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The First [-sixth] Reader of the Popular Series: By Marcius Willson, Llibre 3
Visualitzaciķ completa - 1881
ancient appearance asked beautiful bell brought called close dark death Ducklow earth English entered eyes famous father feel feet figure gave give hand happy head hear heard hills hope hour Howard hundred interest island Italy judge kind king known land leave letter light lines lived looked miles morning mother mountain nature nearly never night once party passed Paul plain poet poor present Prof Professor reached remarked rest rich rise river rock round ruins scene seemed seen selections side soon stand stone stopped story streets tell things thou thought thousand told took town turned Uncle Verse village voice waters whole wish write young
Pāgina 434 - And let those that play your clowns, speak no more than is set down for them : for there be of them, that will themselves laugh, to set on some quantity of barren spectators to laugh too ; though, in the mean time, some necessary question of the play be then to be considered: that's villainous; and . shows a most pitiful ambition in the fool that uses it.
Pāgina 90 - Few and short were the prayers we said, And we spoke not a word of sorrow; But we steadfastly gazed on the face that was dead, And we bitterly thought of the morrow. We thought, as we hollowed his narrow bed And smoothed down his lonely pillow, That the foe and the stranger would tread o'er his head, And we far away on the billow!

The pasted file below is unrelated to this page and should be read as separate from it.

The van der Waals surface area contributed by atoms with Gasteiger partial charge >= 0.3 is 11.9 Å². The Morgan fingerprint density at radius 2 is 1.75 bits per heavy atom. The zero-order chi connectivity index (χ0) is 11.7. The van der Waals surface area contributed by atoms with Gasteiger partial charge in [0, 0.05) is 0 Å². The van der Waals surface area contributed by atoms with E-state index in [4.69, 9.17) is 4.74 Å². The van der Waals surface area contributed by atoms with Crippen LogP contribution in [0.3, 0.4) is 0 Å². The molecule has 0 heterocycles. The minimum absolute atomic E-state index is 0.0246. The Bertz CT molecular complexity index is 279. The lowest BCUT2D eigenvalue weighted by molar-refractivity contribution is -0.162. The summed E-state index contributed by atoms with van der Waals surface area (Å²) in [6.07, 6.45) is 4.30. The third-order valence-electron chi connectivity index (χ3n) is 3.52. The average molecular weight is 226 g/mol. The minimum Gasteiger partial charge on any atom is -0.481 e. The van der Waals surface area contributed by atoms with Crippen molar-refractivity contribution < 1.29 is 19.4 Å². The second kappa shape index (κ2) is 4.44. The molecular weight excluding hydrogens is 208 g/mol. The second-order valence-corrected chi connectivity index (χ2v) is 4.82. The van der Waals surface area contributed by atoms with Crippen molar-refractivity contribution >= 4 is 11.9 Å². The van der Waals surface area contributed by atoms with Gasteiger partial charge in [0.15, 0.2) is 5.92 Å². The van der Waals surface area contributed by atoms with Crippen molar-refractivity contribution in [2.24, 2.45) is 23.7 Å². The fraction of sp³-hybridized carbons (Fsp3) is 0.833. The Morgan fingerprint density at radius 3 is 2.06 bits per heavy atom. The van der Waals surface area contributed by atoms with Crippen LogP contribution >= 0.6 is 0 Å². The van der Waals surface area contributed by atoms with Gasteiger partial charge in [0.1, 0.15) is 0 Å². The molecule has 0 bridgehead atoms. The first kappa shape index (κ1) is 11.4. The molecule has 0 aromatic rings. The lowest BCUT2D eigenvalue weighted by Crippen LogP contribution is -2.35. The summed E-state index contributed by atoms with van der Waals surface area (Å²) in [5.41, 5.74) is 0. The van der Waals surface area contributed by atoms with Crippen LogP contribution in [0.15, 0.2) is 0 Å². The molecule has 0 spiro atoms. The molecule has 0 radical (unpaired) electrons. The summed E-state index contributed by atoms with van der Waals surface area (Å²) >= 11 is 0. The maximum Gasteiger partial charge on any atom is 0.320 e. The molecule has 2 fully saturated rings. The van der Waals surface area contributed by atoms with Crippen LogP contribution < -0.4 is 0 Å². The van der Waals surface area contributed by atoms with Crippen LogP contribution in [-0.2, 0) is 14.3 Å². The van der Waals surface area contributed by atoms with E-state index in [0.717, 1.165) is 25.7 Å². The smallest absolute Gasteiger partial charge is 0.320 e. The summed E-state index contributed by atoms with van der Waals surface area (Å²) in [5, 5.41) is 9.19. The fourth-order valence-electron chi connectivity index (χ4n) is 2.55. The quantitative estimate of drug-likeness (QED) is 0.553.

Pāgina 328 - The sky is changed! - and such a change! Oh night, And storm, and darkness, ye are wondrous strong, Yet lovely in your strength, as is the light Of a dark eye in woman! Far along, From peak to peak, the rattling crags among Leaps the live thunder! Not from one lone cloud, But every mountain now hath found a tongue, And Jura answers, through her misty shroud, Back to the joyous Alps, who call to her aloud!
Pāgina 41 - His fall was destined to a barren strand, A petty fortress, and a dubious hand ; He left the name, at which the world grew pale, To point a moral, or adorn a tale.
Pāgina 337 - The unwearied sun, from day to day, Does his Creator's power display, And publishes to every land The work of an Almighty hand. Soon as the evening shades prevail The moon takes up the wondrous tale, And nightly to the listening earth Repeats the story of her birth...
Pāgina 73 - Midst thy vast works admire, obey, adore; And when the tongue is eloquent no more, The soul shall speak in tears of gratitude...
Pāgina 350 - And saw within the moonlight in his room, Making it rich, and like a lily in bloom, An angel writing in a book of gold. Exceeding peace had made Ben Adhem bold, And to the presence in the room he said, "What writest thou?" The vision raised its head, And with a look made of all sweet accord, Answered, "The names of those who love the Lord." "And is mine one?" said Abou. "Nay, not so,
Pāgina 78 - And peasant girls, with deep blue eyes, And hands which offer early flowers, Walk smiling o'er this paradise ; Above, the frequent feudal towers Through green leaves lift their walls of gray, And many a rock which steeply lowers, And noble arch in proud decay, Look o'er this vale of vintage-bowers.
Pāgina 40 - On what foundation stands the warrior's pride? How just his hopes, let Swedish Charles decide; A frame of adamant, a soul of fire, No dangers fright him, and no labours tire...
Pāgina 337 - Soon as the evening shades prevail, The moon takes up the wondrous tale, And nightly to the listening earth Repeats the story of her birth; While all the stars that round her burn, And all the planets in their turn, Confirm the tidings, as they roll, And spread the truth from pole to pole.